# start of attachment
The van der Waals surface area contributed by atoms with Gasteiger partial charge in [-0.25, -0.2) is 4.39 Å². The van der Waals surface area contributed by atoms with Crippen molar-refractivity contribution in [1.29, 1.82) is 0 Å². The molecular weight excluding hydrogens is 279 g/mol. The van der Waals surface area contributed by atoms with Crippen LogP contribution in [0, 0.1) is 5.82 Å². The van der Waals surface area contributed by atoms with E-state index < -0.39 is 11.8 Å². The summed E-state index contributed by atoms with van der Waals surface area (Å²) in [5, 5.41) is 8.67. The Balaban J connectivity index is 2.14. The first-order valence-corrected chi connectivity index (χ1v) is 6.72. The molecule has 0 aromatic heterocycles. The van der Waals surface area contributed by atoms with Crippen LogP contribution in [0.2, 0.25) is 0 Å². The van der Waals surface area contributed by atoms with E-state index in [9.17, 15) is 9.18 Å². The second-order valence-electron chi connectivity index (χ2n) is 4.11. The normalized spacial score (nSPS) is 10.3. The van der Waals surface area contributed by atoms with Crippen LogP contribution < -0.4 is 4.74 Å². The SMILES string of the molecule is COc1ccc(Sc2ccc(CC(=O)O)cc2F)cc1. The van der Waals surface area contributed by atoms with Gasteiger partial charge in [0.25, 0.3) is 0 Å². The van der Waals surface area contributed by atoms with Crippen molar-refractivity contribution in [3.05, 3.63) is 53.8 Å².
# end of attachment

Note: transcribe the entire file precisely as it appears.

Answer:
The van der Waals surface area contributed by atoms with Gasteiger partial charge in [-0.25, -0.2) is 4.39 Å². The van der Waals surface area contributed by atoms with Crippen molar-refractivity contribution in [1.29, 1.82) is 0 Å². The molecular weight excluding hydrogens is 279 g/mol. The van der Waals surface area contributed by atoms with Crippen LogP contribution in [0, 0.1) is 5.82 Å². The van der Waals surface area contributed by atoms with E-state index < -0.39 is 11.8 Å². The summed E-state index contributed by atoms with van der Waals surface area (Å²) in [5, 5.41) is 8.67. The Balaban J connectivity index is 2.14. The first-order valence-corrected chi connectivity index (χ1v) is 6.72. The molecule has 0 aromatic heterocycles. The van der Waals surface area contributed by atoms with Crippen LogP contribution in [0.2, 0.25) is 0 Å². The van der Waals surface area contributed by atoms with E-state index in [9.17, 15) is 9.18 Å². The second-order valence-electron chi connectivity index (χ2n) is 4.11. The normalized spacial score (nSPS) is 10.3. The van der Waals surface area contributed by atoms with Crippen LogP contribution < -0.4 is 4.74 Å². The SMILES string of the molecule is COc1ccc(Sc2ccc(CC(=O)O)cc2F)cc1. The van der Waals surface area contributed by atoms with Gasteiger partial charge in [0.25, 0.3) is 0 Å². The van der Waals surface area contributed by atoms with Crippen molar-refractivity contribution in [3.05, 3.63) is 53.8 Å².